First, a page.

Purim – A Celebration of God’s Infinite Grace

This is a mirror inside the Topkapi Palace Harem in Istanbul Turkey.  The picture is a little blurred, but notice the mirror reflected back and forth in the mirror…this is realistic picture of infinity…as each mirror continually gives a reflection of another mirror on and on infinitely uncountable. You might even say this was an example of mathematical pi in a way. Just as God’s grace is also infinite.

1Peter 5:10-11, Give God the glory and credit for the grace he extends to you, and for all of the gifts he has given you in your life.


Read the story of Esther part 3 – Esther Chapters 8 thru 10 In this final portion of the Book of Esther after Haman’s death, we find that Esther and Mordecai are rewarded by the king, and the jews get permission to defend themselves on the day that according to Haman’s treachery the jews were to be put to death.  They are victorious.  The celebration the Jews have after the battle is called Purim, and is still kept today.  During this celebration the Book of Esther is read, and the people dress up in costume as the people who are in the Book of Esther, and they are supposed to drown out Haman’s name every time he is mentioned with noise to the point where no one can understand that his name has been said, and they are to cheer Esther and Mordecai’s name greatly.  Interestingly, Esther is only one of two books in the Bible where God’s name is not actually mentioned, the other one is the Song of Solomon.  In spite of God’s name not being mentioned, Esther is still a wonderful story of grace and faith, and illustrates God’s love for his people.  Even though the reason for Haman’s existence is that the Jewish people were disobedient to God, God still put Esther and Mordecai in the right place at the right time to save the Jewish people. The Purim celebration is a celebration of victory and of God’s grace through others.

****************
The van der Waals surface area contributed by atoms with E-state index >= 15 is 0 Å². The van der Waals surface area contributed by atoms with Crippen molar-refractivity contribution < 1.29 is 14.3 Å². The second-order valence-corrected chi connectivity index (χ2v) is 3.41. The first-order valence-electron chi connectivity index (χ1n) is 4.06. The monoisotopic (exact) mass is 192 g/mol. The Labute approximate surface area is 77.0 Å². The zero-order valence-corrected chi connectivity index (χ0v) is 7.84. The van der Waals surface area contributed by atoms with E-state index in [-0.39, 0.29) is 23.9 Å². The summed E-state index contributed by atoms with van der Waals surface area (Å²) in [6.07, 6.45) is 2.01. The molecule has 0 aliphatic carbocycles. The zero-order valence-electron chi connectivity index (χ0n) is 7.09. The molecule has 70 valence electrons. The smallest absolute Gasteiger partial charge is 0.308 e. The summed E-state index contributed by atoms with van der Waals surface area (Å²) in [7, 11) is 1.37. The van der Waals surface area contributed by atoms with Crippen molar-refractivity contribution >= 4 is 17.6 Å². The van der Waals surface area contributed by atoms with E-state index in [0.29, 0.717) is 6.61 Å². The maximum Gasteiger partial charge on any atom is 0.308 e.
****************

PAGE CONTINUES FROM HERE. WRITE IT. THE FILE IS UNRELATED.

Note of interest:  King Saul’s father was named Kish, and Mordecai is listed as a Kishite in the Book of Esther.  According to Jewish writings Mordecai’s lineage can be traced back to Benjimen through Shimei and King Saul on his father’s side, so it is presumed that he is related to Judah on his Mother’s side.  Saul is the one who disobeyed God, and then along comes one of his descendants who is given a task related to correcting the fallout from Saul’s disobedience.  Isn’t God good!

Inside the harem in Topkapi Palace in Istanbul is a sitting area

The above map gives you an idea where the city of Susa was in relation to Babylon the city of modern day Isfahan is about where the word Persia is on the map.  I find it is sometimes helpful to look at a map and try to picture where things were in relation to a modern place.